Accessing RemotelyAnywhere through a Firewall or Router

Most organizations today employ a range of security measures to protect their computer networks from hostile intrusion. One of the common measures includes creating a firewall. A firewall is a system designed to prevent unauthorized access to a private (internal) network. Firewalls can be implemented either as hardware or software, or a combination of the two.

The most common use of a firewall is to prevent unauthorized intrusion from Internet users attempting to access a private network or Intranet. A firewall examines all traffic entering or leaving the internal network/Intranet, ensuring that traffic meets security criteria established by the Network Administrator.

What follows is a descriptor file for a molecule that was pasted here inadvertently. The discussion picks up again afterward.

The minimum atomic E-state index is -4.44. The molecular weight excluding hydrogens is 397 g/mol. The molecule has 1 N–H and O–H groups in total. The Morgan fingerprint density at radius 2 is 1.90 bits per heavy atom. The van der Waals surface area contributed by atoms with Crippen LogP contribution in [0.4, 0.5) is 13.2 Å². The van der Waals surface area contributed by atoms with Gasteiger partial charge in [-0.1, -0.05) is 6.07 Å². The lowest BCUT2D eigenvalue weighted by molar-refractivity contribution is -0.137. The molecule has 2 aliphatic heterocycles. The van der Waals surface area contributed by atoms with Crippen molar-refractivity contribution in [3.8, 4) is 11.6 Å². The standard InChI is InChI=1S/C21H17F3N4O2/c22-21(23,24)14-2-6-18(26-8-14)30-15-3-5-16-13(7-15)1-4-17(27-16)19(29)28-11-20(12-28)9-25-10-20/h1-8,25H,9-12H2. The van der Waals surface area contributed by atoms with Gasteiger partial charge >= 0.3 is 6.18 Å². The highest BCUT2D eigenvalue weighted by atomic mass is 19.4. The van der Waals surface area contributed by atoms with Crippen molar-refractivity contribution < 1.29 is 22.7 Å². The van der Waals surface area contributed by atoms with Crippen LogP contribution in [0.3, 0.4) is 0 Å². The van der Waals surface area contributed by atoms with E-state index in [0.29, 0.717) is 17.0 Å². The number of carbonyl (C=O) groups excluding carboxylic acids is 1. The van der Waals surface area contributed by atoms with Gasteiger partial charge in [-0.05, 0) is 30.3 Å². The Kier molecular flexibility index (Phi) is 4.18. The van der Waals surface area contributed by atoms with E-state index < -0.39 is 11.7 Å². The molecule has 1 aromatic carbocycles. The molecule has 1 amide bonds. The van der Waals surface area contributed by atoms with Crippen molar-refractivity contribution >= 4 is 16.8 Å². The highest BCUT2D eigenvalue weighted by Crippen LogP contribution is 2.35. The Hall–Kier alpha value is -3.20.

RemotelyAnywhere can be configured to work with a firewall-protected computer. This requires mapping an external, incoming port on the firewall to the internal IP and port on the computer running RemotelyAnywhere. Routers, on the other hand, operate in much the same way as firewalls. They both offer the opportunity to open and map ports to specific computers. For the rest of this document, the term "router" can be interchangeable with "firewall."

From outside your LAN, you would gain access to the computer running RemotelyAnywhere by entering the firewall's IP address and the port to which the desired machine is mapped. For example:

Router: External IP address: 111.111.111.111

RemotelyAnywhere computer: IP address: 192.168.0.10, Port: 2000 (port 2000 is the default but this can also be changed).

Note: No two router models are exactly alike, and this document lacks sufficient space or scope to offer detailed support for all routers and firewalls and RemotelyAnywhere. However, the overarching principles for port forwarding remain the same. Should your router or firewall documentation prove confusing or insufficient, there are several resources available on the Internet that provide exhaustive instruction and help with configuring routers and firewalls.